‘It ignites a fire and makes it go further with that student’
Teacher’s talent for pinstriping gains attention, sponsorship
by Matthew Strother News editor
Callaway High School art teacher Clint Robinson’s room is decorated and customized, displaying his and his students’ art on walls, chairs, tables and even the TV and a telephone.
One style that pops up on most of the items in his room are pinstripes, elaborate, symmetrical designs that adorn almost every item in the room. His pinstriped telephone, “the phone to Jesus,” is a popular one during test time. Pinstripe designs adorn canvases, press board, a vinyl record, even a cow skull in his room.
Robinson has made a name for himself outside of Callaway’s art class as a pinstripe artist, painting custom pieces for cars, trucks, motorcycles and about anything else people commission him for. The skill required lots of practice for Robinson to master, and now he teaches any students interested in the re-emerging art.
“The biggest skill is learning how to keep the design symmetrical and lines consistent in width, keep the design flowing in and out from side to side,” Robinson said. “It was big in the custom car and custom motorcycle culture, then they came out with vinyl signs and stickers and it died off, but there’s been a big resurgence. Now people are starting to seek out handmade signs, pinstripe designs and things like that.”
Pinstriping was innovated in the 1950s by artist Kenneth Howard, better known as Von Dutch, as a variation on race striping when he was asked to cover a paint blemish. It took off in popularity, but the advent of pre-made decals seemingly made it obsolete.
Pinstriping is characterized by symmetrical lines and designs that accent its canvas and is traditionally broken into two styles, dagger and scroll. Dagger style consists of very angular and pointy lines, while the scroll style is very curvilinear and elegant in nature.
Robinson said he first gave pinstriping a try when he was young, but wasn’t able to figure it out. He later gave it another try after building a custom motorcycle.
Pleased with his results on the bike, Robinson decided to focus on trying to perfect the craft when his wife was pregnant. Feeling he would need to be home more to help with his daughter, he decided to work on pinstriping as a hobby to keep him occupied.
After countless hours of practice to get the intricate design schemes down, Robinson finally found his comfort zone with the craft. Later inspired by his daughter, who has Down syndrome, to participate in a charity auction to benefit the Down Syndrome Association of Atlanta, Robinson made connections with representatives from 1 Shot Paint and Mack Brush, which led to him being sponsored by the companies.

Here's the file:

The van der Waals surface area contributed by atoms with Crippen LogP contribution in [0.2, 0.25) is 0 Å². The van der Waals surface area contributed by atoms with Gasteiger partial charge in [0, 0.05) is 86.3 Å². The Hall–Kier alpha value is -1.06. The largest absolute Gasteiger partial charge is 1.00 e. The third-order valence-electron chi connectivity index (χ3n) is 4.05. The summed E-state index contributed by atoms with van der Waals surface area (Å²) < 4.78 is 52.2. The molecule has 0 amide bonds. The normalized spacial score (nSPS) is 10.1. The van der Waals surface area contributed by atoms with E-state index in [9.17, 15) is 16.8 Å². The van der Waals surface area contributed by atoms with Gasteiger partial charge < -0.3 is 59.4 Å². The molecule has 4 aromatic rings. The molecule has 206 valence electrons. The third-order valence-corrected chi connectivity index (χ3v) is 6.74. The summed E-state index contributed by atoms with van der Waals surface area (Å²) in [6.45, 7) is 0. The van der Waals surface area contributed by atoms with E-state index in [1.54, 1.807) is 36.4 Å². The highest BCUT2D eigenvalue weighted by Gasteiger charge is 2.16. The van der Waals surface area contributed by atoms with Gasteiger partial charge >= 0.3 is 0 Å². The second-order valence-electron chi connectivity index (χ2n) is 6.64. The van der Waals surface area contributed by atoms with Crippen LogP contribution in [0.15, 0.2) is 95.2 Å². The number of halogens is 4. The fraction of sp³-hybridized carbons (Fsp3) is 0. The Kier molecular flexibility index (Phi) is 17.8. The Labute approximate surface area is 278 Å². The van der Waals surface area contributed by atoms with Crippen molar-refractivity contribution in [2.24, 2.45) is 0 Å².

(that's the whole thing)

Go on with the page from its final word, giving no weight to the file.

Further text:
The companies provided more than $1,000 in supplies last year to Robinson’s art class. He said his is the only high school class sponsored by 1 Shot.
Students in Robinson’s class use the paints for various projects, including service projects like a “Welcome to Hogansville” sign for the city. Teaching pinstriping doesn’t always catch on with his students, though.
“Almost all of them are really interested in it when they see it, and see me do it, but only a few get into it,” Robinson said. “Last year I had a senior who finished all his art classes, so I got him in as an independent study, and all he did was pinstripe every day. We’d go line for line and match each other, and at one point, we had trouble distinguishing one from the other.”
Even if it doesn’t take off with all his students, Robinson said many people in the custom painting and pinstriping industry have told him that his teaching the art form, which is only starting to regain traction, is a good step forward.
“Everybody I tell in the industry about it is pretty jazzed about me teaching pinstriping in a modern-day classroom,” Robinson said. “This was a thing that, in the ’50s and ’60s, people may get a little at design schools. As far as that particular art form, now they have specialized classes sporadically around country. The art form originated in us, but now it’s global, more than just cars and bikes … I’ve painted everything you can imagine, from prosthetics, cell phones, bowling pins, skulls …”
His connection with 1 Shot led Robinson recently to be invited to conduct a teaching in residency this spring at Bayou Woods Elementary in Slidell, La. He will demonstrate pinstriping and provide examples of his work and those created by CHS students and other professionals. Paint for the day will be provided by 1 Shot.
Robinson said he was proud that he is well known enough for his pinstriping techniques to be asked to teach others about it. He said he likes the opportunity to share something he is passionate about, especially when the students share a passion to learn about it.
“It ignites a fire and makes it go further with that student,” Robinson said. “Teaching them, and going one on one with them, and painting with them is fun.”
Pinstriping also has become an outlet for Robinson, allowing him to alleviate his frustrations, but he is excited to share his craft. He likes that appreciation for hand-crafted art and items is coming back into style and hopes one day more people will understand the beauty in the craft.
More information on Robinson, examples of his art and support of Down syndrome research may be found at clintjustinrobinson.com.
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